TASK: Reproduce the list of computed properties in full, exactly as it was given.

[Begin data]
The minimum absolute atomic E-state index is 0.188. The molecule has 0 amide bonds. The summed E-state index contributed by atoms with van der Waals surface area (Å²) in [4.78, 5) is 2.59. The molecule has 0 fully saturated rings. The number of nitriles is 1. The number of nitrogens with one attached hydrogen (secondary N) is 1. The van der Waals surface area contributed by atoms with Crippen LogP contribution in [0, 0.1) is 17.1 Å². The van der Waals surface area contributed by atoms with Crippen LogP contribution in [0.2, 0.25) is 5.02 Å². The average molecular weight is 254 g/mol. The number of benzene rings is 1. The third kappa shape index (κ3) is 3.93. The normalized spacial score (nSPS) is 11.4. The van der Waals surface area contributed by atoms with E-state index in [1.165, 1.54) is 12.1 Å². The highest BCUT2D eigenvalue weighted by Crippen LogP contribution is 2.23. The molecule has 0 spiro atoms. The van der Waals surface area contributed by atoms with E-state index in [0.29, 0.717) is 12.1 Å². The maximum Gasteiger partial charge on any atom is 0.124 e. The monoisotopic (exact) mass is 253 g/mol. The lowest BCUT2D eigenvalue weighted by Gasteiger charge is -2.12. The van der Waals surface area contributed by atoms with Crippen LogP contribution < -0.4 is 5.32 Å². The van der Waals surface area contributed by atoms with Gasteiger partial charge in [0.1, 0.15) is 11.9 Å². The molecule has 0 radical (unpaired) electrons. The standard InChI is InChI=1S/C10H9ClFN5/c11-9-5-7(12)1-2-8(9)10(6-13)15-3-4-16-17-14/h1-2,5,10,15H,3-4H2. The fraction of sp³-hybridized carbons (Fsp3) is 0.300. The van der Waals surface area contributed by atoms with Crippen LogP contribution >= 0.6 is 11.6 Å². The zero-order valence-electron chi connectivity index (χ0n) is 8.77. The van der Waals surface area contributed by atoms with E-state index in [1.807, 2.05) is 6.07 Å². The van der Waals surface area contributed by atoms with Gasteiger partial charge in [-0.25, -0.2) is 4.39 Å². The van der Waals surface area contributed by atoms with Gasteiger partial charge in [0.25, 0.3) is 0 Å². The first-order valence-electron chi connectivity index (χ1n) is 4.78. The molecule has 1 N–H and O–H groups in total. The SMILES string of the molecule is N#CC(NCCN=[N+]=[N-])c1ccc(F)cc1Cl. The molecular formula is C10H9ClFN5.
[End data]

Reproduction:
The minimum absolute atomic E-state index is 0.188. The molecule has 0 amide bonds. The summed E-state index contributed by atoms with van der Waals surface area (Å²) in [4.78, 5) is 2.59. The molecule has 0 fully saturated rings. The number of nitriles is 1. The number of nitrogens with one attached hydrogen (secondary N) is 1. The van der Waals surface area contributed by atoms with Crippen LogP contribution in [0, 0.1) is 17.1 Å². The van der Waals surface area contributed by atoms with Crippen LogP contribution in [0.2, 0.25) is 5.02 Å². The average molecular weight is 254 g/mol. The number of benzene rings is 1. The third kappa shape index (κ3) is 3.93. The normalized spacial score (nSPS) is 11.4. The van der Waals surface area contributed by atoms with E-state index in [1.165, 1.54) is 12.1 Å². The highest BCUT2D eigenvalue weighted by Crippen LogP contribution is 2.23. The molecule has 0 spiro atoms. The van der Waals surface area contributed by atoms with E-state index in [0.29, 0.717) is 12.1 Å². The maximum Gasteiger partial charge on any atom is 0.124 e. The monoisotopic (exact) mass is 253 g/mol. The lowest BCUT2D eigenvalue weighted by Gasteiger charge is -2.12. The van der Waals surface area contributed by atoms with Crippen LogP contribution < -0.4 is 5.32 Å². The van der Waals surface area contributed by atoms with Gasteiger partial charge in [0.1, 0.15) is 11.9 Å². The molecule has 0 radical (unpaired) electrons. The standard InChI is InChI=1S/C10H9ClFN5/c11-9-5-7(12)1-2-8(9)10(6-13)15-3-4-16-17-14/h1-2,5,10,15H,3-4H2. The fraction of sp³-hybridized carbons (Fsp3) is 0.300. The van der Waals surface area contributed by atoms with Crippen LogP contribution >= 0.6 is 11.6 Å². The zero-order valence-electron chi connectivity index (χ0n) is 8.77. The van der Waals surface area contributed by atoms with E-state index in [1.807, 2.05) is 6.07 Å². The van der Waals surface area contributed by atoms with Gasteiger partial charge in [-0.25, -0.2) is 4.39 Å². The van der Waals surface area contributed by atoms with Gasteiger partial charge in [0.25, 0.3) is 0 Å². The first-order valence-electron chi connectivity index (χ1n) is 4.78. The molecule has 1 N–H and O–H groups in total. The SMILES string of the molecule is N#CC(NCCN=[N+]=[N-])c1ccc(F)cc1Cl. The molecular formula is C10H9ClFN5.